“Separating and segregating the Jews and only protecting them, is not going to resolve the issue,” Foxman added. “This is not about Jews anymore, nor is it about Muslims: this is about France, about Europe, about democracy and about freedom. Unlike in the past, thank god, Jews have a place to go, whether it’s Israel or Canada or the U.S. or Australia. But if France doesn’t heal itself, ultimately, the Jews will leave.”

And what about Obama’s decision not to attend or to send a senior administration representative to the mass rally held in Paris on Sunday? “Well, that was a screw-up,” Foxman remarked. “Nobody asked the question who’s going, and nobody answered. I don’t think it was critical, I don’t think there is anything behind it: it was just incompetence.”

Despite his criticism, President Obama had words of Praise for Foxman on his retirement. In an official statement, the president said: “For decades, Abe Foxman has been a tireless voice against anti-Semitism and prejudice in all of its forms, always calling us to reject hatred and embrace our common humanity,” Obama said. “Abe is irreplaceable, but the causes that he has dedicated his life to will continue to inspire people in the United States, Israel, and around the world.”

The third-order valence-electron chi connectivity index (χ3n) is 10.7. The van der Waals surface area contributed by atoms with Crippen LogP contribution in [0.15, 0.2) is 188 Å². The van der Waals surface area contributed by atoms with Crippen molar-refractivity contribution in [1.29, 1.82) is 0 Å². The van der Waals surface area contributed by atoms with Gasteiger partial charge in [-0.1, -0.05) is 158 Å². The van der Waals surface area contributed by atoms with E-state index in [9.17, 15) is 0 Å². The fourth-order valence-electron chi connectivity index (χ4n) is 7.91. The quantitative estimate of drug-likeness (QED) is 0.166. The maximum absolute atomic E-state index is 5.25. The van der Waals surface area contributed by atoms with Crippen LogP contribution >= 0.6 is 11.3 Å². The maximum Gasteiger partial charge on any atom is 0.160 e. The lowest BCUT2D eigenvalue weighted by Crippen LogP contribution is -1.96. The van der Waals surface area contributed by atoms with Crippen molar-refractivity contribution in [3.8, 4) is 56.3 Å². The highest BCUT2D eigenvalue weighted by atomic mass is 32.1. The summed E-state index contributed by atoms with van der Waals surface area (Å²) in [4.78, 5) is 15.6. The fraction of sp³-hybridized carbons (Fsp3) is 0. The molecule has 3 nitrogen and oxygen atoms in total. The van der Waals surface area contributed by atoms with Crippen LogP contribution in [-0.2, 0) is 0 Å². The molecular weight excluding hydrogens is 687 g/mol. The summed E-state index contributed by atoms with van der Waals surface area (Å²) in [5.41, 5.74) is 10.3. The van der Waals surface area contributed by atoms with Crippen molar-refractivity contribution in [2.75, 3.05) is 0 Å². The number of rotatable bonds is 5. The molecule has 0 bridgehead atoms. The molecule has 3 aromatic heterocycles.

Foxman didn’t restrict his criticism to those two world leaders.

“There was a very significant element of hypocrisy there. Standing in the front row, for example, was the Turkish Prime Minister Ahmet Davutoglu: there are more journalists in jail in Turkey today than in China. Half the leaders that came to express their outrage don’t themselves respect or permit freedom of speech.”
I agree with President Rivlin that the proper posture of the Jewish state is that we will do everything we can to help you live as Jews wherever you want to live, but at the same time, if we can’t and you don’t think it’s enough, we will be there with open arms to welcome you. I don’t think it’s wise for the Jewish state to tell Jews: go, get out.”

The Haaretz interviewer, Chemi Shalev, asked the ultimate question that most of us are afraid to ask of watchmen like Foxman. If it could happen there, do you think it could happen here as well? After a pause and a sigh, Foxman, a Holocaust survivor himself, replied: “I will never say to you it cannot ever happen here. I don’t think any Jew who understands history, who knows what happened in Germany, who knows what happened in Spain, will ever say to you it can never happen again. The answer is – it can happen anywhere: cataclysmic changes, economic upheavals, the Internet. All of these can move things. It’s very unlikely here, but I will not say to you it can never happen. People who came from Europe won’t say it about Europe, and they won’t say it about America either.”